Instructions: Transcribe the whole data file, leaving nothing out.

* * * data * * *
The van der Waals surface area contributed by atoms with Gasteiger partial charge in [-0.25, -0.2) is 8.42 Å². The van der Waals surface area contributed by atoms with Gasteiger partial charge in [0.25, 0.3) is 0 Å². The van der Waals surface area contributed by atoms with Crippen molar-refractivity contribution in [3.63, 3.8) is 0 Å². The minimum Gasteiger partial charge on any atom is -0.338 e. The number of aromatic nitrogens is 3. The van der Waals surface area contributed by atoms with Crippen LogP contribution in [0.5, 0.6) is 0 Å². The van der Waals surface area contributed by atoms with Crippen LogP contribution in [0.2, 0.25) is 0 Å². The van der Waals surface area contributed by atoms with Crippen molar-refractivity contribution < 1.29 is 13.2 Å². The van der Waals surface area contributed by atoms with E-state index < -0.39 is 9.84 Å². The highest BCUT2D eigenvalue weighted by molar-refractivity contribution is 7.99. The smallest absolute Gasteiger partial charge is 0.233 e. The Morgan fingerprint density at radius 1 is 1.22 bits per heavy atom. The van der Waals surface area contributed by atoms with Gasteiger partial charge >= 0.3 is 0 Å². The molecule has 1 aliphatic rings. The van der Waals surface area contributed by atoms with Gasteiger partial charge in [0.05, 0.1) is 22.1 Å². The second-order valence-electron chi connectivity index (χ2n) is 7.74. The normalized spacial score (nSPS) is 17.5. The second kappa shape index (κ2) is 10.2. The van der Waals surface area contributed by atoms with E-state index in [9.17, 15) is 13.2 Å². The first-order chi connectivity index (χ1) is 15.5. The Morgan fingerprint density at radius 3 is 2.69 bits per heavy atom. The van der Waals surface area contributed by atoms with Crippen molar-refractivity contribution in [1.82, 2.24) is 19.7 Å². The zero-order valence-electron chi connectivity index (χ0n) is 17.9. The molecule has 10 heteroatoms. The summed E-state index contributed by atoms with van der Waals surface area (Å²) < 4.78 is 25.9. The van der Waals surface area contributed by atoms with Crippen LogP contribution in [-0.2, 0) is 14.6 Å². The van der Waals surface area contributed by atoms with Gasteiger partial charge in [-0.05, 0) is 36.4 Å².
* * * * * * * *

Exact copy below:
The van der Waals surface area contributed by atoms with Gasteiger partial charge in [-0.25, -0.2) is 8.42 Å². The van der Waals surface area contributed by atoms with Gasteiger partial charge in [0.25, 0.3) is 0 Å². The van der Waals surface area contributed by atoms with Crippen molar-refractivity contribution in [3.63, 3.8) is 0 Å². The minimum Gasteiger partial charge on any atom is -0.338 e. The number of aromatic nitrogens is 3. The van der Waals surface area contributed by atoms with Crippen LogP contribution in [0.5, 0.6) is 0 Å². The van der Waals surface area contributed by atoms with Crippen LogP contribution in [0.2, 0.25) is 0 Å². The van der Waals surface area contributed by atoms with Crippen molar-refractivity contribution < 1.29 is 13.2 Å². The van der Waals surface area contributed by atoms with E-state index < -0.39 is 9.84 Å². The highest BCUT2D eigenvalue weighted by molar-refractivity contribution is 7.99. The smallest absolute Gasteiger partial charge is 0.233 e. The Morgan fingerprint density at radius 1 is 1.22 bits per heavy atom. The van der Waals surface area contributed by atoms with Gasteiger partial charge >= 0.3 is 0 Å². The molecule has 1 aliphatic rings. The van der Waals surface area contributed by atoms with Gasteiger partial charge in [0.05, 0.1) is 22.1 Å². The second-order valence-electron chi connectivity index (χ2n) is 7.74. The normalized spacial score (nSPS) is 17.5. The second kappa shape index (κ2) is 10.2. The van der Waals surface area contributed by atoms with E-state index in [9.17, 15) is 13.2 Å². The first-order chi connectivity index (χ1) is 15.5. The Morgan fingerprint density at radius 3 is 2.69 bits per heavy atom. The van der Waals surface area contributed by atoms with Crippen molar-refractivity contribution in [1.82, 2.24) is 19.7 Å². The zero-order valence-electron chi connectivity index (χ0n) is 17.9. The molecule has 10 heteroatoms. The summed E-state index contributed by atoms with van der Waals surface area (Å²) < 4.78 is 25.9. The van der Waals surface area contributed by atoms with Crippen LogP contribution in [-0.2, 0) is 14.6 Å². The van der Waals surface area contributed by atoms with Gasteiger partial charge in [-0.05, 0) is 36.4 Å².